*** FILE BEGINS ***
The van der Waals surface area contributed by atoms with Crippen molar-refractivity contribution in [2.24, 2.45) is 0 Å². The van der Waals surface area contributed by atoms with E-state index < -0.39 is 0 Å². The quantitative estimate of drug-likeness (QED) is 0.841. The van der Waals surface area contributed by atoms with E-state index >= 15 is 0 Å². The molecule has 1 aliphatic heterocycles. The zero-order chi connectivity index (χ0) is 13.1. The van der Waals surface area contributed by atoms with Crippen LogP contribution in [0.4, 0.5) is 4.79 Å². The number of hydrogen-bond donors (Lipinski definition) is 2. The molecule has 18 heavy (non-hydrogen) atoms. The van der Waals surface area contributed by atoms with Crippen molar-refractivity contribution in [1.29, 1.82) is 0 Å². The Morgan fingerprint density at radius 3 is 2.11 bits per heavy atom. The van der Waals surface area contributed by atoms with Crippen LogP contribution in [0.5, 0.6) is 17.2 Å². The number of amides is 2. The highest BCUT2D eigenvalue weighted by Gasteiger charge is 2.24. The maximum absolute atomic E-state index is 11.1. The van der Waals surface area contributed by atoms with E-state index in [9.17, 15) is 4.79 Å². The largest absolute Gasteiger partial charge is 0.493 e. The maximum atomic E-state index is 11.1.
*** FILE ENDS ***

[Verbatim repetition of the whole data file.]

The van der Waals surface area contributed by atoms with Crippen molar-refractivity contribution in [2.24, 2.45) is 0 Å². The van der Waals surface area contributed by atoms with E-state index < -0.39 is 0 Å². The quantitative estimate of drug-likeness (QED) is 0.841. The van der Waals surface area contributed by atoms with E-state index >= 15 is 0 Å². The molecule has 1 aliphatic heterocycles. The zero-order chi connectivity index (χ0) is 13.1. The van der Waals surface area contributed by atoms with Crippen LogP contribution in [0.4, 0.5) is 4.79 Å². The number of hydrogen-bond donors (Lipinski definition) is 2. The molecule has 18 heavy (non-hydrogen) atoms. The van der Waals surface area contributed by atoms with Crippen molar-refractivity contribution in [1.29, 1.82) is 0 Å². The Morgan fingerprint density at radius 3 is 2.11 bits per heavy atom. The van der Waals surface area contributed by atoms with Crippen LogP contribution in [0.5, 0.6) is 17.2 Å². The number of amides is 2. The highest BCUT2D eigenvalue weighted by Gasteiger charge is 2.24. The maximum absolute atomic E-state index is 11.1. The van der Waals surface area contributed by atoms with E-state index in [9.17, 15) is 4.79 Å². The largest absolute Gasteiger partial charge is 0.493 e. The maximum atomic E-state index is 11.1.